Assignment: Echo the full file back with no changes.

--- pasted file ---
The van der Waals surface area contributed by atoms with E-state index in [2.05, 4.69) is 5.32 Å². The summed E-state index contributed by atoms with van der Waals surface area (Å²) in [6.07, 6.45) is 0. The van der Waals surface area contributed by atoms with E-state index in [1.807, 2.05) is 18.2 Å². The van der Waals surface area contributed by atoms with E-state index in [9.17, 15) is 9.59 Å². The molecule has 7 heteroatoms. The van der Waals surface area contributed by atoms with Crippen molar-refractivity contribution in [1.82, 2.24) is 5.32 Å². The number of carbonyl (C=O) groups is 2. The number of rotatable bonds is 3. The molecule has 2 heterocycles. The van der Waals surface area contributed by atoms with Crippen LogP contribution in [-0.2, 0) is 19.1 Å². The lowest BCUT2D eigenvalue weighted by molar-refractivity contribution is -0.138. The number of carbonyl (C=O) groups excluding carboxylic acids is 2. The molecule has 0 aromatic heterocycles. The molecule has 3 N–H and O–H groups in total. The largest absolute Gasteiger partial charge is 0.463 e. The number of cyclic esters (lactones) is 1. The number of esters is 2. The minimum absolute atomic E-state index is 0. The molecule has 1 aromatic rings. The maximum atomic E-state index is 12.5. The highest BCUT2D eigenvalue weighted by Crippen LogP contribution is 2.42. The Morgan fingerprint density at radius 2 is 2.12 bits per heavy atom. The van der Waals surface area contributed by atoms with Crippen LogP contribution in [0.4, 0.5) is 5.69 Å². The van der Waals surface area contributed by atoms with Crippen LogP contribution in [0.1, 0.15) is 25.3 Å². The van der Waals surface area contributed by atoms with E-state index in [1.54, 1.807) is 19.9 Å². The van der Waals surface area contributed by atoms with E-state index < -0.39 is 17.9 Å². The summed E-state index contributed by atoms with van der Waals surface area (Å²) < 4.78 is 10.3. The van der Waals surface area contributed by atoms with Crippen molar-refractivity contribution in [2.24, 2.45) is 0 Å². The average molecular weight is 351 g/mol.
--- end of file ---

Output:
The van der Waals surface area contributed by atoms with E-state index in [2.05, 4.69) is 5.32 Å². The summed E-state index contributed by atoms with van der Waals surface area (Å²) in [6.07, 6.45) is 0. The van der Waals surface area contributed by atoms with E-state index in [1.807, 2.05) is 18.2 Å². The van der Waals surface area contributed by atoms with E-state index in [9.17, 15) is 9.59 Å². The molecule has 7 heteroatoms. The van der Waals surface area contributed by atoms with Crippen molar-refractivity contribution in [1.82, 2.24) is 5.32 Å². The number of carbonyl (C=O) groups is 2. The number of rotatable bonds is 3. The molecule has 2 heterocycles. The van der Waals surface area contributed by atoms with Crippen LogP contribution in [-0.2, 0) is 19.1 Å². The lowest BCUT2D eigenvalue weighted by molar-refractivity contribution is -0.138. The number of carbonyl (C=O) groups excluding carboxylic acids is 2. The molecule has 0 aromatic heterocycles. The molecule has 3 N–H and O–H groups in total. The largest absolute Gasteiger partial charge is 0.463 e. The number of cyclic esters (lactones) is 1. The number of esters is 2. The minimum absolute atomic E-state index is 0. The molecule has 1 aromatic rings. The maximum atomic E-state index is 12.5. The highest BCUT2D eigenvalue weighted by Crippen LogP contribution is 2.42. The Morgan fingerprint density at radius 2 is 2.12 bits per heavy atom. The van der Waals surface area contributed by atoms with Crippen LogP contribution in [0.4, 0.5) is 5.69 Å². The van der Waals surface area contributed by atoms with Crippen LogP contribution in [0.1, 0.15) is 25.3 Å². The van der Waals surface area contributed by atoms with E-state index in [1.54, 1.807) is 19.9 Å². The van der Waals surface area contributed by atoms with E-state index < -0.39 is 17.9 Å². The summed E-state index contributed by atoms with van der Waals surface area (Å²) < 4.78 is 10.3. The van der Waals surface area contributed by atoms with Crippen molar-refractivity contribution in [2.24, 2.45) is 0 Å². The average molecular weight is 351 g/mol.